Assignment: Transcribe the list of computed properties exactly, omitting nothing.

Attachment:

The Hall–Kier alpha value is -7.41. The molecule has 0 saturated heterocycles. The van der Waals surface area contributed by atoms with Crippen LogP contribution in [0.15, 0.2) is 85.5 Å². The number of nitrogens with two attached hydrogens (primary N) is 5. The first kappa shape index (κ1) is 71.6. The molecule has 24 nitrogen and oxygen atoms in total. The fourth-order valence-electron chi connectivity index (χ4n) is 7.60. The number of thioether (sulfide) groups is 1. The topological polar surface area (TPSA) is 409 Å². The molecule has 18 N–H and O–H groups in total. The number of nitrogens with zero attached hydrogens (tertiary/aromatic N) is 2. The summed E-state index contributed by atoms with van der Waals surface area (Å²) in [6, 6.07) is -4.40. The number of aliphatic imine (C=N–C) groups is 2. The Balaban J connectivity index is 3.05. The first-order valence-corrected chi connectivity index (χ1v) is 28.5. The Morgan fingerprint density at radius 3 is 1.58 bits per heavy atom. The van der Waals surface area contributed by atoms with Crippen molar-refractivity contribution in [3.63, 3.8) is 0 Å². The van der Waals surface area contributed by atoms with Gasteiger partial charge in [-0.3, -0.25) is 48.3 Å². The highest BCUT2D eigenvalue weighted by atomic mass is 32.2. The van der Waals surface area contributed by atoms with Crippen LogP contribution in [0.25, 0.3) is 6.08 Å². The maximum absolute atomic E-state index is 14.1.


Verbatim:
The Hall–Kier alpha value is -7.41. The molecule has 0 saturated heterocycles. The van der Waals surface area contributed by atoms with Crippen LogP contribution in [0.15, 0.2) is 85.5 Å². The number of nitrogens with two attached hydrogens (primary N) is 5. The first kappa shape index (κ1) is 71.6. The molecule has 24 nitrogen and oxygen atoms in total. The fourth-order valence-electron chi connectivity index (χ4n) is 7.60. The number of thioether (sulfide) groups is 1. The topological polar surface area (TPSA) is 409 Å². The molecule has 18 N–H and O–H groups in total. The number of nitrogens with zero attached hydrogens (tertiary/aromatic N) is 2. The summed E-state index contributed by atoms with van der Waals surface area (Å²) in [6, 6.07) is -4.40. The number of aliphatic imine (C=N–C) groups is 2. The Balaban J connectivity index is 3.05. The first-order valence-corrected chi connectivity index (χ1v) is 28.5. The Morgan fingerprint density at radius 3 is 1.58 bits per heavy atom. The van der Waals surface area contributed by atoms with Crippen molar-refractivity contribution in [3.63, 3.8) is 0 Å². The van der Waals surface area contributed by atoms with Gasteiger partial charge in [-0.3, -0.25) is 48.3 Å². The highest BCUT2D eigenvalue weighted by atomic mass is 32.2. The van der Waals surface area contributed by atoms with Crippen LogP contribution in [0.25, 0.3) is 6.08 Å². The maximum absolute atomic E-state index is 14.1.